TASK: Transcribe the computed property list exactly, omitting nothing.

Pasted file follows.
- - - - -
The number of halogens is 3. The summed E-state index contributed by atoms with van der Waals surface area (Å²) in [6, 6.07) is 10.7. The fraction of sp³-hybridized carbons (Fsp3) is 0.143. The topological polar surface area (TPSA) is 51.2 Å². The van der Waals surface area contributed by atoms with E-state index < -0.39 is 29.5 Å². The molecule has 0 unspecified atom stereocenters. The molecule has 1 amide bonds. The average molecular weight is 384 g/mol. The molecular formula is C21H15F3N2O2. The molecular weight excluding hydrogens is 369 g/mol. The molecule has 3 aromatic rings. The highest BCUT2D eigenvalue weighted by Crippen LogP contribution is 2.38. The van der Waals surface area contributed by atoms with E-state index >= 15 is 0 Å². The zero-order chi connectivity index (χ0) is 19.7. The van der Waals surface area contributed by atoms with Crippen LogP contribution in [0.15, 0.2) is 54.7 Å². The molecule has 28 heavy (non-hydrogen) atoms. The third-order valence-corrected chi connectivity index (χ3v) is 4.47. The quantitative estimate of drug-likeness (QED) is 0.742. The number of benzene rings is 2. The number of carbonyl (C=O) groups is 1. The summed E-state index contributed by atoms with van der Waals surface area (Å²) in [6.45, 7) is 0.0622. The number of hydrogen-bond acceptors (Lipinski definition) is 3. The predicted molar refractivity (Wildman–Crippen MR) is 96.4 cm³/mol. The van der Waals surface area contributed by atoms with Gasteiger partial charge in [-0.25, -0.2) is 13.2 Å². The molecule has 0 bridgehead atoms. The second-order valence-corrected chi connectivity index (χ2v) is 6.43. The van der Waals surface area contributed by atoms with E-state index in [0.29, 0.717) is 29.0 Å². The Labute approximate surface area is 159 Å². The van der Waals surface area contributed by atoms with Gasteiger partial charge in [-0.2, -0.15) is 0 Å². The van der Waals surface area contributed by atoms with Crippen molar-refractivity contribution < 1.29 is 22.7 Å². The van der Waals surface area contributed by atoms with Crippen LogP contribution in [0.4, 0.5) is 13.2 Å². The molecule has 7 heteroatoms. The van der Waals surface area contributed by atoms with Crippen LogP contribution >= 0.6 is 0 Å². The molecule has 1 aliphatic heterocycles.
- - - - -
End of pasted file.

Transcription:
The number of halogens is 3. The summed E-state index contributed by atoms with van der Waals surface area (Å²) in [6, 6.07) is 10.7. The fraction of sp³-hybridized carbons (Fsp3) is 0.143. The topological polar surface area (TPSA) is 51.2 Å². The van der Waals surface area contributed by atoms with E-state index < -0.39 is 29.5 Å². The molecule has 0 unspecified atom stereocenters. The molecule has 1 amide bonds. The average molecular weight is 384 g/mol. The molecular formula is C21H15F3N2O2. The molecular weight excluding hydrogens is 369 g/mol. The molecule has 3 aromatic rings. The highest BCUT2D eigenvalue weighted by Crippen LogP contribution is 2.38. The van der Waals surface area contributed by atoms with E-state index >= 15 is 0 Å². The zero-order chi connectivity index (χ0) is 19.7. The van der Waals surface area contributed by atoms with Crippen LogP contribution in [0.15, 0.2) is 54.7 Å². The molecule has 28 heavy (non-hydrogen) atoms. The third-order valence-corrected chi connectivity index (χ3v) is 4.47. The quantitative estimate of drug-likeness (QED) is 0.742. The number of benzene rings is 2. The number of carbonyl (C=O) groups is 1. The summed E-state index contributed by atoms with van der Waals surface area (Å²) in [6.45, 7) is 0.0622. The number of hydrogen-bond acceptors (Lipinski definition) is 3. The predicted molar refractivity (Wildman–Crippen MR) is 96.4 cm³/mol. The van der Waals surface area contributed by atoms with Gasteiger partial charge in [-0.25, -0.2) is 13.2 Å². The molecule has 0 bridgehead atoms. The second-order valence-corrected chi connectivity index (χ2v) is 6.43. The van der Waals surface area contributed by atoms with E-state index in [0.29, 0.717) is 29.0 Å². The Labute approximate surface area is 159 Å². The van der Waals surface area contributed by atoms with Gasteiger partial charge in [-0.2, -0.15) is 0 Å². The van der Waals surface area contributed by atoms with Crippen molar-refractivity contribution < 1.29 is 22.7 Å². The van der Waals surface area contributed by atoms with Crippen LogP contribution in [0.4, 0.5) is 13.2 Å². The molecule has 7 heteroatoms. The van der Waals surface area contributed by atoms with Crippen LogP contribution >= 0.6 is 0 Å². The molecule has 1 aliphatic heterocycles.